Minnesota Monster: Found Deadhead Buck Could Be State’s No. 1 All-Time

Minnesota Monster: Found Deadhead Buck Could Be State's No. 1 All-Time

Jesse Schroeder of Lake City found this deadhead, which net scored 277-plus. (Photo courtesy of Minnesota Officials Measurers)

A look at the news and notes from the outdoors world last week:

Minnesota Monster Buck Scored

June might not seem like the time of year when news breaks about big bucks, but it happened over the weekend when the Minnesota Officials Measurers put out a Facebook post on Sunday, June 11. “Jesse Schroeder of Lake City, found this deadhead in Goodhue County this spring 2024,” read the post that drew immediate attention. Yeah, big bucks draw a crowd even in June. The post continued:

“After the 60 day drying requirement, it has been panel measured and it sports 31 scoreable points. It scored 277 3/8 net and 282 1/8 gross, making it the new number 1 non-typical all-time in Minnesota. This deer was well known by a handful of people that were fortunate to see it, get trail camera pictures of him and find his sheds. He is every definition of a Minnesota Monster.”

The MOM post comes from a group of trained measurers who measure big-game specimens in Minnesota (white-tailed deer, black bear, moose, elk and wolf). The group maintains a Minnesota record book too, now in its second edition.

While there’s no word yet on whether the dead-head will be recognized by the Boone and Crockett Club, the record-keeping and conservation organization does recognize pick-up entries in its data base. In fact, the B&C world record non-typical white-tailed deer is a 333 7/8-inch St. Louis County, Missouri buck—the Missouri Monster—that was found dead by Missouri Department of Natural Resources officials back in 1981.

Incidentally, the current Minnesota record non-typical whitetail in the 14th Edition of Records of North American Big Game maintained by the B&C Club is a 268 5/8-inch buck. That huge whitetail was taken in Norman County, Minnesota in 1974 by Mitchell A. Vakoch. That 41-point buck, which had a gross score of 295 6/8 inches, is now owned by Bass Pro Shops.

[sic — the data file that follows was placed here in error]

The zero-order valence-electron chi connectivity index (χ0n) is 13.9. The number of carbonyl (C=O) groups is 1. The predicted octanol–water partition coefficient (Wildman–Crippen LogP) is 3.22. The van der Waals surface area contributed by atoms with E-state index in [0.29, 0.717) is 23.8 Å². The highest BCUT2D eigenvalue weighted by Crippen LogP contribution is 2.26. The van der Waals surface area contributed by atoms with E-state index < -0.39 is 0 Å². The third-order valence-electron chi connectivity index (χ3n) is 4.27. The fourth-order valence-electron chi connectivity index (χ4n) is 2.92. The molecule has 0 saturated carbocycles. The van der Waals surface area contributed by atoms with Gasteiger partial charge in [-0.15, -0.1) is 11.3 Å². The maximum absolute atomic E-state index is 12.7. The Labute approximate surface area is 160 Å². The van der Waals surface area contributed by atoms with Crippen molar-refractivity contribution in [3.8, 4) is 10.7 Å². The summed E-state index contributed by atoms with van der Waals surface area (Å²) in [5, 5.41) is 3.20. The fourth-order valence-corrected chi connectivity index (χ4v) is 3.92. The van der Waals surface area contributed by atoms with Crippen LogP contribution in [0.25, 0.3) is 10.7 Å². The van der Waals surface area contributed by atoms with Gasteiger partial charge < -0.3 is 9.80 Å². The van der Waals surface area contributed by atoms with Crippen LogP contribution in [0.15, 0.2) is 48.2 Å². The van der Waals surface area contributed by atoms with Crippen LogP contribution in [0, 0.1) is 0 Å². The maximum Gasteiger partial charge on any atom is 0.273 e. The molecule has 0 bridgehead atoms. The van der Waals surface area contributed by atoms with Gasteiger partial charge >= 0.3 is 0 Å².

Colorado Makes Hunting License Cuts

In response to this past winter and some of the most severe snow conditions that residents of northwestern Colorado have seen in 70 years, the Colorado Parks and Wildlife is making unprecedented big-game hunting license reductions and even shortening some season dates in response to the severe winterkill following historic snow and cold.

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The CPW Commission recently approved the issuing of “…236,600 licenses for deer, elk, pronghorn, moose and bear. These license changes include a reduction of 32,000 (-12 percent) limited licenses from last year.”

Also being approved are the following measures:

  • Statewide, CPW is issuing 12,600 (-12 percent) fewer deer licenses than last year. For the northwest region, it’s a reduction of 12,800 (-33 percent) deer licenses.
  • Statewide, CPW is limiting 107,700 licenses for elk, down 15,400 (-12 percent) licenses from last year.
  • Archery licenses for hunt code E-E-004-O1-A and muzzleloader licenses for hunt codes E-E-004-O1-M and E-E-014-O1-M have been reduced by an additional 25 percent.

“This winter has been historic in many ways,” said Darb Finley, the Meeker-area Terrestrial Biologist for CPW, in the news release. “These recommendations were not easy to make, and we know they will impact more than just CPW, including hunting opportunities and local economies. However, we believe these substantial reductions in licenses will allow herds to recover as quickly as possible.”